Juhana Jauhiainen

Introduction to relative CSS units

With CSS you can use absolute units like the familiar px, pt or relative units like em and rem . Absolute units are quite simple to use and rarely cause confusion. Relative units however can twist your brain if your not familiar with how they work.

We are going to go through some of the most common relative units with simple examples that hopefully help you understand how they work and how to use them.

First there's em. It's a relative unit which defines the size of a element relative to the font size of the element it's defined on. So, for example setting element padding as 2emmeans it's padding will be twice the font size. If the font size is 10px there will be 20px padding inside the element.

The font size of course can be inherited from a parent element or set with the elements CSS. If you don't have any font-size definitions in your CSS, the browsers default value will be used.

.box {
font-size: 10px;
padding: 2em;
border: 1px solid black;
}

When you use emon the font-size rule, the font-size is set relative to the inherited font-size. So here, because the default document size is 16px, we get a font size of 32px and a padding of 64px.

.box {
font-size: 2em;
padding: 2em;
border: 1px solid black;
}

Defining font-size using emcan cause problems when you have nested elements which all define font-size using em. This is because the inherited font-size is calculated from parent elements font-size value and passed down to child elements.

div {
font-size: 0.8em;
}

If you would now nest divelements they would have ever decreasing font-sizes.

This is where we can you another relative unit to fix things. The remunit.

remis a close relative to embecause it also defines size relative to a font-size. remhowever always uses to font-size of the root element on the document. By default the root font-size is 16px, but this depends on the default font-size the user has set on their browser.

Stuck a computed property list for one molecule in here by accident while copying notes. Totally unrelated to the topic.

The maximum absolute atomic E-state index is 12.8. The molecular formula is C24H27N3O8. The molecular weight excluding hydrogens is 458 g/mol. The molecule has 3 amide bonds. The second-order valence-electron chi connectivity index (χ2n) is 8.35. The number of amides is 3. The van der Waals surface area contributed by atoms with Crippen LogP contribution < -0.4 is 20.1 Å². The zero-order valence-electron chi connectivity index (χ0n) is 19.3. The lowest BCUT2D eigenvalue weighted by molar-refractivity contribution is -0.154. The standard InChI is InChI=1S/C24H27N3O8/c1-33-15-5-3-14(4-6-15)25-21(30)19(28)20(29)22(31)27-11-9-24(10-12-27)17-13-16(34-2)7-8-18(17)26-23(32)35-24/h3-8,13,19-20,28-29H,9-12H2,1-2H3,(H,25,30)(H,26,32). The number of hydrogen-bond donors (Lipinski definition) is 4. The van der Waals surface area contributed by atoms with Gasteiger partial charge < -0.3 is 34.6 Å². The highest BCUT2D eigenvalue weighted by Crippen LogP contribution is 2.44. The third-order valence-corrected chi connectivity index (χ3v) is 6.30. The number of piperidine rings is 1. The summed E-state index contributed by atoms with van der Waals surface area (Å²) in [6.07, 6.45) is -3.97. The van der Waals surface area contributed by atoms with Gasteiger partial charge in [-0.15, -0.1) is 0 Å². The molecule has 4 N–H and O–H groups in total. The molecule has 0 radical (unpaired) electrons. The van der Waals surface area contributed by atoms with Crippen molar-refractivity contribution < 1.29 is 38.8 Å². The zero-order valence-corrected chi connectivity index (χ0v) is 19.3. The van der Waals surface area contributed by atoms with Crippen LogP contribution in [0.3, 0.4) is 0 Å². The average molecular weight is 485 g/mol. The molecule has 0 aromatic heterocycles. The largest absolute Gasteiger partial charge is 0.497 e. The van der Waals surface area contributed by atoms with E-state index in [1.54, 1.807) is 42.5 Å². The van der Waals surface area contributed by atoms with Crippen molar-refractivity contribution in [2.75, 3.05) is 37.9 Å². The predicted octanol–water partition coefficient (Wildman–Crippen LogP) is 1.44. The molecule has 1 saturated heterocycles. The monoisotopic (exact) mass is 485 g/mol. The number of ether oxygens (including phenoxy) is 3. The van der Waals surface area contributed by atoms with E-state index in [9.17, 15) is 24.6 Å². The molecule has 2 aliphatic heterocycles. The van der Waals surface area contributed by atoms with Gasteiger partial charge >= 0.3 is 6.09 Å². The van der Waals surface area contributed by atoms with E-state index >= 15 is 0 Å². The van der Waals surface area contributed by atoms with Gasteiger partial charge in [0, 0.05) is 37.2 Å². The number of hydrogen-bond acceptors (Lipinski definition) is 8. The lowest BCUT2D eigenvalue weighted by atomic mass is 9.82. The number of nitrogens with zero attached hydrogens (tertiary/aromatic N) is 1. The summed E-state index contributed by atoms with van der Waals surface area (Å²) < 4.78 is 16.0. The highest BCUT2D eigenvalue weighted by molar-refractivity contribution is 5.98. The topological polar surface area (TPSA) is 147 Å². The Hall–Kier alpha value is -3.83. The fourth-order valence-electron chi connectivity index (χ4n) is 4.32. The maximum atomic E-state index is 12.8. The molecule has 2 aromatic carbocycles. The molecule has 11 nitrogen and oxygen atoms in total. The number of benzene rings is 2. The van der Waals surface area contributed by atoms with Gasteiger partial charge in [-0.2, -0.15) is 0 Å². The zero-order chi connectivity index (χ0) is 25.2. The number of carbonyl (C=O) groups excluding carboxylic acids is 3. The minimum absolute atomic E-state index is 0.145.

div {
font-size: 0.8rem;
}

Now all our div elements would have the same font-size.

Using em and remto define your lengths and font-sizes can be quite useful when you need to make responsive websites and make sure all the spacings and layouts work well on different screen sizes.

In general you should be using em to define things like height, padding, margin and using remto define font-sizes. This allows easily changing the scaling and sizes of elements by changing the font-size and making sure the users browser settings are respected.

In addition to font-size based relative units CSS also has relative units which work in relation to the viewport size. These are vh (% of viewport height), vw(% of viewport width), vmin(smaller viewport dimension) and vmax (bigger viewport dimension).

vhand vw allow you to define a value as a percentage of either the viewport height or viewport width. Viewport here means the browsers area excluding addressbar, toolbars and frame. So you can for example define a hero element which fills always exactly 40% of the height of the viewport.

.hero {
height: 40vh;
}

With vminand vmaxyou can use can define a value relative to which ever is the smaller or bigger viewport dimension. You could for example make sure a element will always fit in the viewport by defining it's size as relative to vmin.

.box {
height: 50vmin;
width: 50vmin;
}

This will define a square box which size will always be half of the smaller viewport dimension.

There are some other relative units like lh (line height of element), ex (x-height of element), ch(width of 0 of the elements font) but we are not covering them here. For a more comprehensive article on CSS units you can checkout MDN